Dutch institutions are taking a positive attitude to their quality control, as Ton Vroeljenstijn finds out. The past decade has brought a breakthrough in the thinking about quality assessment and quality assurance in Dutch higher education.
Until 1985 evaluation took place in the institutions themselves, often on an ad hoc basis and in an unstructured way. Then the government promised more autonomy and less interference but only if quality could be assured.
Originally the institutions were to carry out the internal evaluation with an outside body, the Inspectorate for Higher Education, which is responsible for external assessment. However, the Association of Universities in the Netherlands (VSNU) and the Association of Dutch Polytechnics and Colleges (HBO-raad) claimed that quality assessment and assurance was primarily the responsibility of the institutions themselves.
The institutions came to an agreement with the minister of education and sciences to make themselves responsible for designing and operating a system of external quality assessment. The inspectorate would be a watchdog ensuring that it was done openly.
In 1988 a system for external quality assessment was introduced, coordinated by the VSNU and since 1990 also for the extra-university sector coordinated by the HBO-raad. It is based on self-evaluation and peer review.
The department offering the course to be assessed carries out a critical self-evaluation according to a guide provided by the VSNU or HBO-raad. The detailed checklist is a tool for a critical self-analysis.
A group of experts visits the department for two days, interviewing staff, students, administrators and committees. It then reports with conclusions and recommendations which are sent to the department. It may react if it wishes to. The report is then published.
The assessment is carried out on a nationwide comparative basis. The same committee visits all departments in the Netherlands (and some in the Flemish speaking community of Belgium) offering the same programme and the departments are compared in the published report.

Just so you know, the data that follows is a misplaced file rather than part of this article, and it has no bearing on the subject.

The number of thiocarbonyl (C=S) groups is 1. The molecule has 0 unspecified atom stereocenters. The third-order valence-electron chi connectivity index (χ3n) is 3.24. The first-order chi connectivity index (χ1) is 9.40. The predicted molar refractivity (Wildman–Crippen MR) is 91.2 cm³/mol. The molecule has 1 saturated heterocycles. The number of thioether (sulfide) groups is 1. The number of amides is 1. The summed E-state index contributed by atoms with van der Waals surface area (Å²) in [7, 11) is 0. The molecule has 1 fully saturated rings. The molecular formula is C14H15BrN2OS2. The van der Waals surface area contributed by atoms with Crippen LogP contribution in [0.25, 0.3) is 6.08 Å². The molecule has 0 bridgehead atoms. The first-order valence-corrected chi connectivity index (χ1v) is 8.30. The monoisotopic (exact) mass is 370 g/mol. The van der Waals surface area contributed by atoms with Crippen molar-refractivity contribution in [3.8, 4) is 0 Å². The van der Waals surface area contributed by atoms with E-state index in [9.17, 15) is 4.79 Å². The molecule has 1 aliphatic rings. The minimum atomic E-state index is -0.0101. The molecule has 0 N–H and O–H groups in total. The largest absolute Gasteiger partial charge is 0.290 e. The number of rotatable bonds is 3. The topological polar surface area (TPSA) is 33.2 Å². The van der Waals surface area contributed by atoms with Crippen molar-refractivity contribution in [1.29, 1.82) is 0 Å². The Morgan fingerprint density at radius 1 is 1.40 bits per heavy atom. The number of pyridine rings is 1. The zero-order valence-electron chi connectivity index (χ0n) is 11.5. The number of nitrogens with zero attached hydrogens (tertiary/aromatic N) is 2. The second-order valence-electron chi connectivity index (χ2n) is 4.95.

The aim of the exercise is not ranking or rating but accountability and improvement. This puts a heavy load on the committee and demands thorough assessment and reporting.
There is no direct link between the outcome of the assessment and funding. In practice the government may stop funding a programme when a prolonged lack of quality has been determined. If a programme has been assessed as unsatisfactory, the department will get time for improvement. After six years or less the next committee will see what has been done.
If the situation remains unchanged, the minister may warn the department and decide to stop the programme. In some cases the inspectorate declares the situation in a department alarming. The department has to inform the minister what will be done. If nothing has improved action may be taken.
After eight years the Netherlands has a stable and fairly accepted system although there is some resistance in some individual departments. It is neither an inspection nor external control nor a cheap instrument for the government. In a recent report the inspectorate concluded that the system is functioning well although it could be improved in some respects. It has contributed to the growth of greater quality awareness and the inspectorate has found sufficient signs that the departments take the assessments seriously.
A system owned by the institutions themselves and directed towards improvement is bound to last longer than a system handled by an external body and which aims at inspection and control.
Ton Vroeljenstijn is head of the quality assessment division of the Association of Universities in the Netherlands.